October 19, 2023
IRS releases details on claiming IRC Section 45L credit for new energy-efficient homes
In Notice 2023-65, the IRS gives details on the requirements for claiming the IRC Section 45L credit for new energy-efficient homes. The IRC Section 45L credit, which was modified by the Inflation Reduction Act, allows eligible contractors a tax credit of up to $5,000 per home that they construct or substantially rehabilitate and then sell or lease during the tax year for which they are claiming the credit.
The credit applies to new energy-efficient residences acquired after December 31, 2022, and before January 1, 2033. Residences acquired in 2022 can apply the credit under former IRC Section 45L.
Notice 2023-65 describes who is eligible for the credit; the credit amount; and energy savings, certification and substantiation requirements.
Definition of contractor
Notice 2023-65 defines an eligible contractor as the person that constructed, or substantially reconstructed and rehabilitated, a qualified home in the United States and owned and had a basis in the qualified home during its construction. For a manufactured home, an eligible contractor is the person that produced the home and owned and had a basis in the home during its production (not the third-party contractor that constructed the home).
The IRC Section 45L credit is based on meeting the (1) Energy Star program requirements, (2) Zero Energy Ready Home program requirements, and (3) prevailing wage requirements (for multifamily dwelling units). For more information on the prevailing wage requirements, see Tax Alert 2022-1832.
Single family homes
The credit is:
The credit, per dwelling unit, is:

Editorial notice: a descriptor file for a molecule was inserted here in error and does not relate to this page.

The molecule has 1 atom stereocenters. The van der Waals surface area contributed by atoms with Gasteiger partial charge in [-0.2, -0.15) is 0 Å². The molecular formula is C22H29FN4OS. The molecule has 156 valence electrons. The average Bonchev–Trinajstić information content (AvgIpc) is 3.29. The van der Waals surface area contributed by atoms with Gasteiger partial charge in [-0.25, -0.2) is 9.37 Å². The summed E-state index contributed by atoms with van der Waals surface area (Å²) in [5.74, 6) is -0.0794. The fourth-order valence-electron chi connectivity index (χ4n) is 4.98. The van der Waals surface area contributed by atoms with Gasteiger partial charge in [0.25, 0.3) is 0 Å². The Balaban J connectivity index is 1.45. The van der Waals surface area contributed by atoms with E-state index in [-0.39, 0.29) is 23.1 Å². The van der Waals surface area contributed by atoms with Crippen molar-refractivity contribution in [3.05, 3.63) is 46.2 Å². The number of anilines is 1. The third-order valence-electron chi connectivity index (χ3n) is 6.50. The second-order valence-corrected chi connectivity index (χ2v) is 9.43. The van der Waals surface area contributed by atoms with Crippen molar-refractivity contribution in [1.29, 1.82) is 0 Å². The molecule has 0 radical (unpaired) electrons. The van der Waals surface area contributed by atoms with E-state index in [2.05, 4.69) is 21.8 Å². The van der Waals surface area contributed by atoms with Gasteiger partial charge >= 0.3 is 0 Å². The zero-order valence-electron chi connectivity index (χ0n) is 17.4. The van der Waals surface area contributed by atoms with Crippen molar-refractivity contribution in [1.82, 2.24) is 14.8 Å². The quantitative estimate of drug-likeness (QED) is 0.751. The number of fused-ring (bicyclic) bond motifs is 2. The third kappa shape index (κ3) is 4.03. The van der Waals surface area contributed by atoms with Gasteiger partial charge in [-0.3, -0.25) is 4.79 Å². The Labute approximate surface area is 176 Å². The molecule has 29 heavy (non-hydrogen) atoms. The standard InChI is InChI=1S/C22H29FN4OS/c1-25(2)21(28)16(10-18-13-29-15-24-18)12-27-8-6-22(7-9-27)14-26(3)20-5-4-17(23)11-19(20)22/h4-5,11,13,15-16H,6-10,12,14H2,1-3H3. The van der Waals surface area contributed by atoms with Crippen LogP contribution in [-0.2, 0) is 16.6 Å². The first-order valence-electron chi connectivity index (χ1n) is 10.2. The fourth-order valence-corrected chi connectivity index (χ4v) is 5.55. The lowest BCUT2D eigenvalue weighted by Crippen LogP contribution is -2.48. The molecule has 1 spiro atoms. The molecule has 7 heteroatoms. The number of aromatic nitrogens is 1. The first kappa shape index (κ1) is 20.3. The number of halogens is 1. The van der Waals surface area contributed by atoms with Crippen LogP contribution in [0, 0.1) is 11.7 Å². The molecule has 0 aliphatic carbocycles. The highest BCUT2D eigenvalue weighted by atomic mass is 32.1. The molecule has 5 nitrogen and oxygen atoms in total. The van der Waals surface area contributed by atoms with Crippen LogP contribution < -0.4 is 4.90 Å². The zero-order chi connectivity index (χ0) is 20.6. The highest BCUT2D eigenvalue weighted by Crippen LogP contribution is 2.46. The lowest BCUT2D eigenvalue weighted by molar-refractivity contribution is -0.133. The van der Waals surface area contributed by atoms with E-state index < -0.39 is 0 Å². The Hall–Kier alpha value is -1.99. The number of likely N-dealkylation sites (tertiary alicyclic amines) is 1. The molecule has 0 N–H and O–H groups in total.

The homes must be certified under the applicable energy savings program. Notice 2023-65 gives specific instructions for all the energy programs that may apply and examples of how to comply with the requirements.
Eligible contractors must meet the general recordkeeping requirements under IRC Section 6001 to substantiate that they have met the IRC Section 45L credit requirements. They must maintain certifications, records with details about the qualified homes and prevailing wage records (if applicable).
For manufactured homes sold by eligible contractors to dealers, the eligible contractor may rely on a statement by the dealer with the applicable information.
Single home and multifamily home builders now have clear guidance on how to qualify for the IRC Section 45L credit. The higher expense in complying with and documenting the new requirements may be offset by the credits. In addition, the prevailing wage and apprenticeship requirements only apply to multifamily buildings. Manufactured and modular home builders are ideally positioned to take advantage of the credit because of the ability to incorporate the requirements into the manufacturing process, especially for Zero-Energy-Ready-certified homes, which are eligible for the highest credit.
Published by NTD’s Tax Technical Knowledge Services group; Andrea Ben-Yosef, legal editor